Namaste, I hope you’re hungry because breakfast here means business. Day one was a multi-course feast of toast, cornflakes with warm milk, saba, medu vada, coconut chutney, a banana, and two eggs (currently an NZ luxury). Following the feast, we were welcomed by our fabulous coordinators, Naveen and Mala, who continued to orient and prepare us for life in Mumbai. Then it was time to catch Kaali Peelis to lunch; these are the local black and yellow taxis that know the ins and outs of Mumbai like no one else. The restaurant treated us to the experience of Thali which is a large round silver platter that gets filled with many small bowls and servings of curries, daals, chutneys, yoghurts, and breads. WOW… The flavors of each individual dish, let alone the combinations of adding different things together, were a frenzy of every tastebud I possess. Naveen had warned us prior to lunch that there would be no post-meal nap, and in hindsight, I see why; it was like Christmas dinner on steroids. The servers would refill your plate even when you declined and were so hospitable, coming up with combinations for you to try that they insisted were the best, and to be fair, they were never wrong. To date, this was the best meal of my life. Post-feast, we engaged in a walking tour of our neighborhood, which had sounded like a nice leisurely task; however, in Mumbai, this was anything but. I learned that to cross a road, one must be confident, aware, agile, and somewhat have blind luck as traffic stops for no man. Thus, I had to learn to become one with traffic and manoeuvre between moving cars and available space to transition from one side of the road to another.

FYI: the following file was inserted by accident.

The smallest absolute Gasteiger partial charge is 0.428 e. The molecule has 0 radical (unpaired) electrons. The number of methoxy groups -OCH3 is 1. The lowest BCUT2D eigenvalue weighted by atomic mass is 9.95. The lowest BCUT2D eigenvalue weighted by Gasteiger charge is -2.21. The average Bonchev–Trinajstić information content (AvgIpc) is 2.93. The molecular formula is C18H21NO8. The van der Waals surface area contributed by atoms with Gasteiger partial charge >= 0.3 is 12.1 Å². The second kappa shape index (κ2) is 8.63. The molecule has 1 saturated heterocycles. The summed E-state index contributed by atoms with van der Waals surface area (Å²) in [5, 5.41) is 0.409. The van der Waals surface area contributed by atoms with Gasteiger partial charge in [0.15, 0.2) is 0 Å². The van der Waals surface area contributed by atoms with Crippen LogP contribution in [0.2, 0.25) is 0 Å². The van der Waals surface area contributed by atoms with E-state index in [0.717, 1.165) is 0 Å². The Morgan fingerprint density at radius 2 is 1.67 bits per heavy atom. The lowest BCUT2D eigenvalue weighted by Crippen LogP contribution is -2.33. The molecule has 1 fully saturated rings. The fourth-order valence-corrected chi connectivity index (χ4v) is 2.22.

Who needs an alarm clock when one can wake to the sound of banging drums and uniformed kids marching in two steps around the field outside one’s balcony? Today’s key lesson is navigation across Mumbai; this included more road crossings, Kaali peeli catching, and then the main events… train and auto-rickshaw catching. My train journey began at CST, short for Chhatrapati Shivaji Terminus, which is Mumbai’s largest train station that subsequently makes it one of India’s busiest train stations. Trains in Mumbai maintain first and general-class compartments, both of which have women’s only travel sections. Interestingly when you are buying a first-class ticket, you are allowed and are somewhat expected to go to the front of the line no matter how long it took to get your ticket ahead of general passengers. As we had been advised to travel first-class, I found ticket buying difficult as it felt rude and against Kiwi nature to push to the front of a line, yet here it is considered part of the reason you are paying more for your ticket. Once on the train, I noticed that even at full speed, the train doors never close and looking at busy, crowded trains, I found it fascinating to see the confidence that people have to just hold a rail by the door and trust that they are not going to fall out. The train travelled through to Kurla station, where I popped out to learn the next mode of transport… the auto-rickshaw. Auto rickshaws are three-legged enclosed bikes with seating behind the driver for up to three people, and this is where I saw high-speed manoeuvre driving at its finest. The driver zipped through the tightest spaces, travelled between trucks, turned 180° corners, and tooted his horn like nobody’s business on the 45-minute journey to Bangalore. To my dismay and contrary to New Zealand driving, a vehicle’s horn in Mumbai is a form of relatively friendly communication to other drivers and pedestrians that you are there or would like to pop through a particular space; no one seemed upset or angry about the horns, it just seems to be a way of life here. WOW to Bangalore… an energetic shopping district full of shopaholic dreams and a party vibe that was just beginning to wake up as we arrived at 6 pm. Here I shopped and bought three beautiful shalwar kameez for my approaching work week, then tried sugar cane juice for the first time, which is spruced up with fresh ginger and lime, and oh boy, was that a treat. Then finished off the night by indulging in pani puri, a popular street food that consists of hollow fried dough balls in which you make a hole with your thumb and proceed to fill with vegetable and chickpea filling and a sweet and spicy sauces and then pop in your mouth as a delightful tasty morsel. I paired the delicious dinner with the drink of the night…a fresh pineapple lassi (10/10 would recommend, mango who???).